Although green construction is anticipated to benefit the environment and the economy, it is unclear whether it creates new hazards or exacerbates existing hazards for construction workers. Therefore, it is important to promote the NIOSH Prevention through Design (PtD) initiative6 for green construction and sustainable design.
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Region - The 50 states and the District of Columbia are divided into regions as follows: Northeast (Connecticut, Maine, Massachusetts, New Hampshire, New Jersey, New York, Pennsylvania, Rhode Island, and Vermont); South (Alabama, Arkansas, Delaware, District of Columbia, Florida, Georgia, Kentucky, Louisiana, Maryland, Mississippi, North Carolina, Oklahoma, South Carolina, Tennessee, Texas, Virginia, and West Virginia); Midwest (Illinois, Indiana, Iowa, Kansas, Michigan, Minnesota, Missouri, Nebraska, North Dakota, Ohio, South Dakota, and Wisconsin); and West (Alaska, Arizona, California, Colorado, Hawaii, Idaho, Montana, Nevada, New Mexico, Oregon, Utah, Washington, and Wyoming).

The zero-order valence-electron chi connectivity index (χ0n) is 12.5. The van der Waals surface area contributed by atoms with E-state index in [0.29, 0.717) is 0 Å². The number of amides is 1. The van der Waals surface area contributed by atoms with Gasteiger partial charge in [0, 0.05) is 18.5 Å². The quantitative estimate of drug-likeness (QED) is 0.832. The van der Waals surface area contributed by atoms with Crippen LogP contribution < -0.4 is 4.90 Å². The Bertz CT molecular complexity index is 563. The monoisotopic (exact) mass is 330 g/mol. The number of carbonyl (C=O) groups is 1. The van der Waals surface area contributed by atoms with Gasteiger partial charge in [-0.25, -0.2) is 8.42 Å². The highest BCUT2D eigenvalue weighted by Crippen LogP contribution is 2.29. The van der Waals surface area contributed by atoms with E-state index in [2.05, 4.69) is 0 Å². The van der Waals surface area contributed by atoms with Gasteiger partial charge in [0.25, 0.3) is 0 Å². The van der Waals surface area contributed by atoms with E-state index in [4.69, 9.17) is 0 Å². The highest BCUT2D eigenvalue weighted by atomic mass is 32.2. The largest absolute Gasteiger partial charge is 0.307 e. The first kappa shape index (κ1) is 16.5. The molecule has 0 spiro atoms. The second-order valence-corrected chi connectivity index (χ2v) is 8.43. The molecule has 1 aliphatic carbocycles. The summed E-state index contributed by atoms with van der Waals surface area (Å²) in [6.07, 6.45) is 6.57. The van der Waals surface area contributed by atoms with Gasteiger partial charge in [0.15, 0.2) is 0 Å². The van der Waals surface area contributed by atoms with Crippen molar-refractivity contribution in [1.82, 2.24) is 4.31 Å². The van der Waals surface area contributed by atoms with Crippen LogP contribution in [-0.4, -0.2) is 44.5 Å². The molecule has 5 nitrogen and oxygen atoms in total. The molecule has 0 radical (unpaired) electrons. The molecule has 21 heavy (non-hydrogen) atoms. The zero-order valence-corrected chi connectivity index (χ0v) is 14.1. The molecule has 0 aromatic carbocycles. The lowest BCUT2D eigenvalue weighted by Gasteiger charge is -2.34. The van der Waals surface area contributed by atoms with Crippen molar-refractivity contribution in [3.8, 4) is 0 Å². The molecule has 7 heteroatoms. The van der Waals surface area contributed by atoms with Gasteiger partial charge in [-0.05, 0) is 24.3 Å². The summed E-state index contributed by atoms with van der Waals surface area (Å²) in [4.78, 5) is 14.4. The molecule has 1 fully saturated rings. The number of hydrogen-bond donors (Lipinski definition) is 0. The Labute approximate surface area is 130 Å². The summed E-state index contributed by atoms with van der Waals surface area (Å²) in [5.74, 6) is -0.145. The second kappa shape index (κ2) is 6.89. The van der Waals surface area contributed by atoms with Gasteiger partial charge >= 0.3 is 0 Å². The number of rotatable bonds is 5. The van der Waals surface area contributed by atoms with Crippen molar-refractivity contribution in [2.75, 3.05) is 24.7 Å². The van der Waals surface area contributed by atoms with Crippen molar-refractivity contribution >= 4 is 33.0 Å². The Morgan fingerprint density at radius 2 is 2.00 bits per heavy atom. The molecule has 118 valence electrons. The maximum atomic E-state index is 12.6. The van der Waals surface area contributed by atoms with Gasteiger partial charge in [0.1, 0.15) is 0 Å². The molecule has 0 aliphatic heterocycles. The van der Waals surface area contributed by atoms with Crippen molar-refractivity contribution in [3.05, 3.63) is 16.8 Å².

1. U.S. Department of Energy. 2015. An Assessment of Energy Technologies and Research Opportunities. Chapter 5: Increasing Efficiency of Building Systems and Technologies. https://energy.gov/sites/prod/files/2015/09/f26/QTR2015-05-Buildings.pdf (Accessed January 2017).
2. U.S. Green Building Council. LEED (Leadership in Energy and Environmental Design) is a rating system that assigns points to buildings for sustainable site selection, water efficiency, energy usage and atmosphere, sustainable materials and resources, indoor environmental quality, location and proximity to transportation, design innovation, and regional priority. There are four levels of certification, based on the number of points awarded. LEED Certified denotes the minimum number of points earned for certification (40-49 points), followed by LEED Silver (50-59 points), LEED Gold (60-79 points), and LEED Platinum (80+ points), the highest of the four. The standard has been adopted in more than 150 countries since the program was piloted in 1999. https://new.usgbc.org/ and http://www.usgbc.org/articles/green-building-facts 2016 (Accessed August 2016).